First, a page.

How Smart Dust Could Be Used To Monitor Human Thought
Key Excerpts from Article on Website of Forbes
Posted: July 3rd, 2016
Researchers from Brown University made headlines after they successfully demonstrated how a paralyzed woman who had lost the use of her arms and legs could control a robotic arm using her brainwaves. In a video, Cathy Hutchinson imagines drinking a cup of coffee, and the robotic arm brings the cup to her lips. Hutchinson is connected to the robotic arm through a rod-like pedestal driven into her skull. Researchers at UC Berkeley has been working on plans for a less invasive, wireless monitoring system. Earlier this month, they released a draft paper: Neural Dust: An Ultrasonic, Low Power Solution for Chronic Brain-Machine Interfaces. Dongjin Seo, a [UC Berkeley] graduate student ... authored the paper under the supervision of senior faculty members, including Michel Maharbiz who has famously created cyborg beetles for the US Defense Department. Seo said the researchers goal is to build an implantable system that is ultra-miniature, extremely compliant, and scalable to be viable for a lifetime, for brain-machine interfaces. The Berkeley researchers propose to sprinkle the brain with tiny, dust-sized, wireless sensors. This would reduce the risk of infection ... and limit the trauma to one initial operation. During that operation, the skull would be opened, and sensors would be inserted into the brain. At the same time a separate transceiver would be placed directly under the skull but above the brain. The transceiver would communicate with the sensors via ultrasound.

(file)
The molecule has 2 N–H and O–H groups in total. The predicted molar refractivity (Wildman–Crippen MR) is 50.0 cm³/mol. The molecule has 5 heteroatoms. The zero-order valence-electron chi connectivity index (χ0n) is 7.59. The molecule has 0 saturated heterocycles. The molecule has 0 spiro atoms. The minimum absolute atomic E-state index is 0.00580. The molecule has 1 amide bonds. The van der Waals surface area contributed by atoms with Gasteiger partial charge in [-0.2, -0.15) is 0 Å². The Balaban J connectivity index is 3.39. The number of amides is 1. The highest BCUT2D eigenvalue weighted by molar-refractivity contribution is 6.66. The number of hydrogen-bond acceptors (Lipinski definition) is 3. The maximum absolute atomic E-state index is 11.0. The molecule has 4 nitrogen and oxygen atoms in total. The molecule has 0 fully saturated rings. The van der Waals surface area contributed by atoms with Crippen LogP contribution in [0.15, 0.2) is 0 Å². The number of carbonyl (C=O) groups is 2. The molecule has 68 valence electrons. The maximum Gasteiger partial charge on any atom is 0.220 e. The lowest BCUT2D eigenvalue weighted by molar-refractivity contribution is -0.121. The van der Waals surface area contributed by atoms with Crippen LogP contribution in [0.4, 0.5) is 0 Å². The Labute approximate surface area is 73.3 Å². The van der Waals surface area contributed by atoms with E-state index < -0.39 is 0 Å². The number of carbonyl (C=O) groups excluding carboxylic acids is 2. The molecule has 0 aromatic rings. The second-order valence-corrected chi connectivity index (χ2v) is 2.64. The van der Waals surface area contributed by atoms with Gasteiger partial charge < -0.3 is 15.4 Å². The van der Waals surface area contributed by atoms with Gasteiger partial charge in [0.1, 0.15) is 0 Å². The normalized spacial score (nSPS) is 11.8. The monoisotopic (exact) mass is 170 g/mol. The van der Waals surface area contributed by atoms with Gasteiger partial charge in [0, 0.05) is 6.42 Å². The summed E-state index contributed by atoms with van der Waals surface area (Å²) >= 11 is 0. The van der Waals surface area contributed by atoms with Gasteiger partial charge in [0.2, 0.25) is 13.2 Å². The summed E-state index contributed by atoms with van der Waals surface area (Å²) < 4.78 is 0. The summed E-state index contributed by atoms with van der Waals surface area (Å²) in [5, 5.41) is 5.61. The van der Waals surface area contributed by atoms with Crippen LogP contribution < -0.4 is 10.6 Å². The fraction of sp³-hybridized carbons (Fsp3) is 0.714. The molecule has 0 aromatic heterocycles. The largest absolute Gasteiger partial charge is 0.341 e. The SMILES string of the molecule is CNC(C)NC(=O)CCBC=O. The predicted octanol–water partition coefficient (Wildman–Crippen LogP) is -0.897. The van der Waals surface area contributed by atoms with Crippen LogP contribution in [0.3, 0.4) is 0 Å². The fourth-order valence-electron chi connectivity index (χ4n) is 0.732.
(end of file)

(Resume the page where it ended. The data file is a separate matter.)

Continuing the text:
Note: For information on the risks and dangers of this invasive technology being used to control minds, see this article. For more along these lines, see concise summaries of deeply revealing news articles on microchip implants and mind control.